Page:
Even though Sam Bankman-Fried has finally been arrested, the founder of FTX continues to make headlines.
Crypto Twitter is currently philosophizing that it is strange timing that SBF is arrested by Bahamian authorities the day before his hearing in front of the US Congress.
Bankman-Fried is reportedly in custody awaiting extradition to the United States. As a result, Bankman-Fried will not be able to give his testimony before the U.S. House of Representatives Financial Services Committee.
Instead, new FTX CEO John Ray will replace his predecessor. Remarkably, however, SBF already had a speech prepared to give today. Forbes managed to get a hold of that document.
Bankman-Fried Planned To Go Into Attack Mode
The document indicates that Bankman-Fried wanted to go into attack mode after a contrite introduction and his efforts to save client funds.
Among other things, he repeatedly wanted to argue that FTX US was “fully solvent,” even though the separate entity was included in the bankruptcy filing.
“I wish I had not clicked on a button on Docusign at 4:30 am, leaving some of FTX under destructive leadership,” Bankman-Fried wrote.
Apparently, his plan was to blame others. His first victim was to be John Ray, whom Bankman-Fried claims to have contacted several times to provide important information.
Ray allegedly never responded and was ultimately responsible for the fate of U.S. customers. “American customers were protected, at least until Mr. Ray’s team took over,” SBF planned to testify.
The Binance Feud Continues
Not surprisingly, Bankman-Fried also wanted to pillory Binance CEO Changpeng Zhao. Referring to CZ’s infamous tweets that supposedly triggered the bank run on FTX, SBF wrote that Binance had engaged in “a month of sustained negative PR on FTX.”
Moreover, Binance’s alleged takeover bid was purely a tactic to push FTX off the cliff, he says. While FTX was looking for options, Bankman-Fried signed a letter of intent for the acquisition, which prevented him from pitching other potential investors.
“During that time, I received serious expressions of interest from multiple potential investors who represented billions in capital that could have gone to customers. I was inhibited in responding by the LOI,” Bankman-Fried wrote.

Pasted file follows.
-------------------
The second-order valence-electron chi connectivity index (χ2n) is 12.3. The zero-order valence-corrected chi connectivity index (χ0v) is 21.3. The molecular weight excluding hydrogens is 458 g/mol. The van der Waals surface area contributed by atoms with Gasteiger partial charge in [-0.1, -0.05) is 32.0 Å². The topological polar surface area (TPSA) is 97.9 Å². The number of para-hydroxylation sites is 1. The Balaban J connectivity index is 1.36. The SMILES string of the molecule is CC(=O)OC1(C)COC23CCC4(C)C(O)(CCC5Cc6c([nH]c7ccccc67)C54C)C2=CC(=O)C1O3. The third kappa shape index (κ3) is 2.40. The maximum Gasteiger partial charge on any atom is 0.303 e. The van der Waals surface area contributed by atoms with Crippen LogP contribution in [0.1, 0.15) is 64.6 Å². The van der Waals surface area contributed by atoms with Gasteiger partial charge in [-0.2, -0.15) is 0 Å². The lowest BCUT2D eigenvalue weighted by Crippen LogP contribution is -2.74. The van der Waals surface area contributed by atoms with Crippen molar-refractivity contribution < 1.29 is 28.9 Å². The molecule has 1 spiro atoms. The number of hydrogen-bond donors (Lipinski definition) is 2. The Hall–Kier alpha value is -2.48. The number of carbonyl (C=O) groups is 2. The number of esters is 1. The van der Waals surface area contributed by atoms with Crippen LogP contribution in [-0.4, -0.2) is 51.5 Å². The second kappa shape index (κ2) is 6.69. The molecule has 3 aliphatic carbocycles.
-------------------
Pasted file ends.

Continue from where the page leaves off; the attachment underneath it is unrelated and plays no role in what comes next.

Others Are To Blame
But Bankman-Fried also planned to place heavy blame on Sullivan Cromwell, an American multinational law firm headquartered in New York City, for the events that followed FTX’s collapse.
They allegedly “pressured” him to quickly file for Chapter 11. In his testimony, Bankman-Fried blames the law firm and Ray for a self-serving financial motive.
The law firms, which also represented Enron, “were paid roughly $700m (!!!) in fees from funds that would otherwise have gone to creditors,” SBF wanted to testify.
In addition, FTX US’s general counsel, Ryne Miller, allegedly conspired with Sullivan Cromwell to file for Chapter 11 and benefit financially. In response to Bankman-Fried’s request to keep FTX active, Miller reportedly said, “There’s nothing that can save Sam.”
John Ray’s Prepared Statement
Meanwhile, the prepared testimony from new FTX CEO John Ray for today’s hearing paints a different picture. Ray will testify that customer funds from FTX were commingled with funds from the Alameda trading platform.
In addition, Alameda used customer funds for margin trading, exposing customer funds to massive losses. The new FTX CEO will also outline that FTX Group went on a buying spree between late 2021 and 2022.
As part of that, about $5 billion was spent on a variety of businesses and investments, many of which are now worth only a fraction of what was paid for them.
Other explosive statements will include loans and other payments to insiders totaling more than $1 billion, custody of private keys without effective security controls, and a computer infrastructure that gave management access to systems where customer funds were stored.
Bitcoin price, 4-hour chart. Souce: TradingView
The BTC price has seen a spike ahead of CPI release and the Bankman-Fried / FTX hearing.
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Author: Jake Simmons